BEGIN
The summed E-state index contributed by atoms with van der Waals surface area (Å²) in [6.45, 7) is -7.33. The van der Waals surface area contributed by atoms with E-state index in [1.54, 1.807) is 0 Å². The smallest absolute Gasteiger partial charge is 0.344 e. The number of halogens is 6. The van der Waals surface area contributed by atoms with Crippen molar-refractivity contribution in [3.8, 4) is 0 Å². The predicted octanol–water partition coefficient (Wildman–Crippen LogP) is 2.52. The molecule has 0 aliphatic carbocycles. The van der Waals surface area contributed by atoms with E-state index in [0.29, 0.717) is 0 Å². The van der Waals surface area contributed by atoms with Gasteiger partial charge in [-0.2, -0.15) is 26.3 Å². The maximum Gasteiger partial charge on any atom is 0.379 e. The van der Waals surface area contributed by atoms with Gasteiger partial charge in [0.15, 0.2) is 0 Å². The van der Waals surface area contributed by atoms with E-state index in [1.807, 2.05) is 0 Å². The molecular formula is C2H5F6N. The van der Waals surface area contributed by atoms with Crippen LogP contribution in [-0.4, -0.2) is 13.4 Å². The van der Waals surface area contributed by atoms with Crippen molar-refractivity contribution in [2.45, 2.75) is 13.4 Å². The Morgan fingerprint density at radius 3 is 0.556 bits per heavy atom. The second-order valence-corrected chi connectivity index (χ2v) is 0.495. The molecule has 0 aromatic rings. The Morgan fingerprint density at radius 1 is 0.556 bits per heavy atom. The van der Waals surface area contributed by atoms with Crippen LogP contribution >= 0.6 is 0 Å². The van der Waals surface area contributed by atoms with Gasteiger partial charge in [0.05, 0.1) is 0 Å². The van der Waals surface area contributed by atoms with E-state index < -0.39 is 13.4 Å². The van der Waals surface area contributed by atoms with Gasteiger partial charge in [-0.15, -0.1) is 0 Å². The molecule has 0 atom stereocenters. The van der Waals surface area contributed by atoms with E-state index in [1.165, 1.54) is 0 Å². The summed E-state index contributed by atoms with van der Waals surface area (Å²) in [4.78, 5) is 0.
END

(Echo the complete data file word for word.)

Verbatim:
The summed E-state index contributed by atoms with van der Waals surface area (Å²) in [6.45, 7) is -7.33. The van der Waals surface area contributed by atoms with E-state index in [1.54, 1.807) is 0 Å². The smallest absolute Gasteiger partial charge is 0.344 e. The number of halogens is 6. The van der Waals surface area contributed by atoms with Crippen molar-refractivity contribution in [3.8, 4) is 0 Å². The predicted octanol–water partition coefficient (Wildman–Crippen LogP) is 2.52. The molecule has 0 aliphatic carbocycles. The van der Waals surface area contributed by atoms with E-state index in [0.29, 0.717) is 0 Å². The van der Waals surface area contributed by atoms with Gasteiger partial charge in [-0.2, -0.15) is 26.3 Å². The maximum Gasteiger partial charge on any atom is 0.379 e. The van der Waals surface area contributed by atoms with Gasteiger partial charge in [0.15, 0.2) is 0 Å². The van der Waals surface area contributed by atoms with E-state index in [1.807, 2.05) is 0 Å². The molecular formula is C2H5F6N. The van der Waals surface area contributed by atoms with Crippen LogP contribution in [-0.4, -0.2) is 13.4 Å². The van der Waals surface area contributed by atoms with Crippen molar-refractivity contribution in [2.45, 2.75) is 13.4 Å². The Morgan fingerprint density at radius 3 is 0.556 bits per heavy atom. The second-order valence-corrected chi connectivity index (χ2v) is 0.495. The molecule has 0 aromatic rings. The Morgan fingerprint density at radius 1 is 0.556 bits per heavy atom. The van der Waals surface area contributed by atoms with Crippen LogP contribution >= 0.6 is 0 Å². The van der Waals surface area contributed by atoms with Gasteiger partial charge in [0.05, 0.1) is 0 Å². The van der Waals surface area contributed by atoms with E-state index < -0.39 is 13.4 Å². The van der Waals surface area contributed by atoms with Gasteiger partial charge in [-0.15, -0.1) is 0 Å². The molecule has 0 atom stereocenters. The van der Waals surface area contributed by atoms with E-state index in [1.165, 1.54) is 0 Å². The summed E-state index contributed by atoms with van der Waals surface area (Å²) in [4.78, 5) is 0.